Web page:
W ho is Grigori “Grisha” Perelman? He is a man I would give my eye teeth to meet, that’s who. The problem is that meeting Perelman is nearly impossible. The Russian mathematician is famously reclusive; doesn’t check email or answer letters. He lives in St Petersburg, Russia, with his mother. He also happens to be the only mathematician ever to refuse the Fields Medal (often referred to as the Math Nobel Prize). King Juan Carlos of Spain presented the medal at a gala ceremony last year. Perelman not only didn’t show up for the event, but also turned down the prize, which was awarded to him for solving the Poincare’s Conjecture, a riddle that had perplexed mathematicians for more than a century.
Most societies, and I include India in this list, demand something different from their geniuses, be they mathematicians, artists or musicians. We expect these gifted creatures to live by a different set of rules from us mere mortals. We expect them to be intellectually honest and, more important, emotionally pure. There is nothing more sad than an artist who sells his soul for money. Happens in Bollywood every day, I know, but then Bollywood is hardly the moral high ground, or for that matter, the temple of high art. Recently, I read in the paper that Aamir Khan’s first directorial venture, Taaren Zameen Pe, was originally to be directed by scriptwriter Amol Gupte. It was Gupte’s story, his creation. Halfway through the project, Aamir threatened to quit because of “creative differences”. Gupte, instead, asked Aamir to take over and direct the project. Did Gupte sell his creative soul to keep his project alive? Probably. Did he do it because his star, or should I say villain, demanded it? Probably.
We live in a commercial world. Markets rule, as economists keep reminding us. True, but not all the time. Every now and then, there are people who refuse to play by the market rules. They refuse to engage; often they simply walk away. Grigori Perelman did. After getting his Math training in Princeton and New York University, one morning he simply packed his bags and moved back to Russia. He worked better in his homeland, he said. He didn’t have a job. He simply moved back into his childhood home and decided to solve the Poincare Conjecture in solitude; away from the commercial forces that would influence and shape a lesser mathematician. The treadmill of life demands certain things from everyone. Artists, even good ones, have to produce; musicians, even the best of them, have to pander to an audience; scientists, even the geniuses, have to write papers and apply for grants. This is the world we live in. It takes courage to do what Perelman did—to get off the treadmill and follow a lone star.
Now, I am hardly a mathematician. Unlike my husband, who thinks in graphs, columns and numbers, I think in words and visual images. But of all the sciences, I “get” mathematics, probably because, unlike applied sciences such as chemistry or biology, mathematics isn’t open to interpretation or revision in the face of new evidence. It is a pure science, closer to music than biology. Like painting or sculpture, mathematics follows an absolute, not relative, approach. Once a mathematical axiom or theorem is proved and peer reviewed, it becomes a truth. Similarly, once a painting is done, it becomes the artist’s “truth”. You can hate it, you can question its worth, you can call it trash but the one thing you cannot say is that it is “wrong”. Maths and music, or for that matter maths and art, share this fundamental world view. Which is why it is easy to call Grigori Perelman a mathematician with an artist’s soul. It is no surprise that Perelman’s only interest besides maths is opera.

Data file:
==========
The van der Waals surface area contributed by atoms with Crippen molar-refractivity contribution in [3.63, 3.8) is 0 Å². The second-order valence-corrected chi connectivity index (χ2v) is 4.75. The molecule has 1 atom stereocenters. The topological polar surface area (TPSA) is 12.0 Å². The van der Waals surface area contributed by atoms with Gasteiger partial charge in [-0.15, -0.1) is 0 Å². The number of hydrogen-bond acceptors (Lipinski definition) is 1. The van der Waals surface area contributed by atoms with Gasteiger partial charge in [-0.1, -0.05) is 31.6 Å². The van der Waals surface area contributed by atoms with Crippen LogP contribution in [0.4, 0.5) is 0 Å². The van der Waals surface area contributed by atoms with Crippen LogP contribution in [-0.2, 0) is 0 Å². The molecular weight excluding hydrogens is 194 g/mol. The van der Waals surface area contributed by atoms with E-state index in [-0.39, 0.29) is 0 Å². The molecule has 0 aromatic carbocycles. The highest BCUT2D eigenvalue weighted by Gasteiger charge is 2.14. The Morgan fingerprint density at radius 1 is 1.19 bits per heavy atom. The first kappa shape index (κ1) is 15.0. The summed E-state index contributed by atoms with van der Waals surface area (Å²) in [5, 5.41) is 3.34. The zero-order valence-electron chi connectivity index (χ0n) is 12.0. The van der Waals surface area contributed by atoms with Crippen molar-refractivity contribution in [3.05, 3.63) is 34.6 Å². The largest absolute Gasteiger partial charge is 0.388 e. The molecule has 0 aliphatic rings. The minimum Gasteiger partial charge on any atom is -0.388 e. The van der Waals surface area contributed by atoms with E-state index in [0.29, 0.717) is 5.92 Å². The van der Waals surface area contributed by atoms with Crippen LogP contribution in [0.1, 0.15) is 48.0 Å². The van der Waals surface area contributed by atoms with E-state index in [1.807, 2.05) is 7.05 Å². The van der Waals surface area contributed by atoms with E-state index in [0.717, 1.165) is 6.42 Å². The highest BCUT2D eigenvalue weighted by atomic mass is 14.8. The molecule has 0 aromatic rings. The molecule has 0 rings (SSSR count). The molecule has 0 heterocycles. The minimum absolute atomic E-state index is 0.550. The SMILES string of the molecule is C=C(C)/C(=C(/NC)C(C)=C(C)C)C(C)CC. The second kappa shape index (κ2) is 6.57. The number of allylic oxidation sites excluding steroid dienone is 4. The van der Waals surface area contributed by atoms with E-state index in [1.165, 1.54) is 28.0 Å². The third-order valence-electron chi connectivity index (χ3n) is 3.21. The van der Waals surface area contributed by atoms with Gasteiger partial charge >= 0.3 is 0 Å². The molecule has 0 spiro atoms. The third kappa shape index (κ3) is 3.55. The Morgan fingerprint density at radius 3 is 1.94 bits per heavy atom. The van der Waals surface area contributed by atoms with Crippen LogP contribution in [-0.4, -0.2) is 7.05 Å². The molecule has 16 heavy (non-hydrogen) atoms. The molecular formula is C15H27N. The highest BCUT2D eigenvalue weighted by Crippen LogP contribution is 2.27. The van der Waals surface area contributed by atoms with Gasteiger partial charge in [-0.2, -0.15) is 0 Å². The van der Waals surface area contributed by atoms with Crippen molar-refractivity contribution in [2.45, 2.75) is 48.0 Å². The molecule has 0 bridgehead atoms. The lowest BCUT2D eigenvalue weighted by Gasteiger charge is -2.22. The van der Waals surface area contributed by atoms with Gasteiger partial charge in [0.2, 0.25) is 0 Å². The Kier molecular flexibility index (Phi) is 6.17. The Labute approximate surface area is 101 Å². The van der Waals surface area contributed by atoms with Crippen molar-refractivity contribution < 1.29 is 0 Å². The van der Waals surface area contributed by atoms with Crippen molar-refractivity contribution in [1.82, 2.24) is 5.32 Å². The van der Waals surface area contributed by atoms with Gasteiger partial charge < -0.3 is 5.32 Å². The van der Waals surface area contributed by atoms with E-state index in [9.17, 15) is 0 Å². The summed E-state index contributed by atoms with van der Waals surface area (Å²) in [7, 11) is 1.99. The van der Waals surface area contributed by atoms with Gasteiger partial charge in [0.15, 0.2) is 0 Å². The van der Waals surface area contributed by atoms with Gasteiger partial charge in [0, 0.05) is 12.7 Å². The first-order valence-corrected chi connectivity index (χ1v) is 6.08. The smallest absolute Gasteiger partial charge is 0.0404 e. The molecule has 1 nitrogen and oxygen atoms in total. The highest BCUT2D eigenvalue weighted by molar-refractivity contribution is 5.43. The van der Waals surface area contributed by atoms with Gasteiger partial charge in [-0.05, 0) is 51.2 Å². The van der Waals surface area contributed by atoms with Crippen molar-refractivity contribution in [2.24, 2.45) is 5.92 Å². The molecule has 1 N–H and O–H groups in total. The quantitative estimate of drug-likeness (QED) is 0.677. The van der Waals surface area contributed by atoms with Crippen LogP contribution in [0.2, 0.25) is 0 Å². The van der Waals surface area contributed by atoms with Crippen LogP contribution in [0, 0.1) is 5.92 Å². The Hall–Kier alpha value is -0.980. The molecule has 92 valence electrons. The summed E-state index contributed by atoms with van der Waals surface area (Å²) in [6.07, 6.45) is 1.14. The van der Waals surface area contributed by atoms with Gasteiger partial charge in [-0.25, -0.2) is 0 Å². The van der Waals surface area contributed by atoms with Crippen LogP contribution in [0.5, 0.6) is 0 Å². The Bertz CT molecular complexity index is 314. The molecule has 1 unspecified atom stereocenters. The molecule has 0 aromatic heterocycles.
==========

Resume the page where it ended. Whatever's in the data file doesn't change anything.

Perelman solved the Poincare Conjecture by the way. He didn’t hold a press conference to announce that he had done it. He simply posted it on the Internet in arxiv.org, a site used by mathematicians to submit prepublication papers. Perelman asked his peers to review his solution of Poincare’s Conjecture. He didn’t worry about being wrong and, therefore, publicly humiliated; he didn’t worry about someone stealing his solution and claiming it was their own; he didn’t think about what he would get out of this epoch-making solution. He cared only for the maths and its solution. That is what I call purity.
Artistic purity (or in this case, scientific purity) is a double-edged sword. For better or worse, creative purity often means poverty. We, in India, have a history of poverty- stricken poets who were patronized by kings (the moneybags). Similarly, Srinivasa Ramanujam was living in poverty in Tamil Nadu when he “knew infinity”. It took a Hardy to coax number theory out of him as explained in Robert Kanigel’s excellent book.
What is your average Indian crorepati to do? Walk away from everything you’ve worked for? I think so. I am no self-help guru. But if you are lucky enough to have a calling in a field unrelated to your job, you would be doing yourself a favour by heeding it. Make your money and give it all away like Bill Gates is doing. Or, like Grigori Perelman, simply walk away. Retreating to the forest is, after all, a great Indian tradition. We have a word for it: vanaprastha. Just look at Grisha Perelman.
Shoba is studying Ramanujam’s number theory—without much success. Email your feedback to her at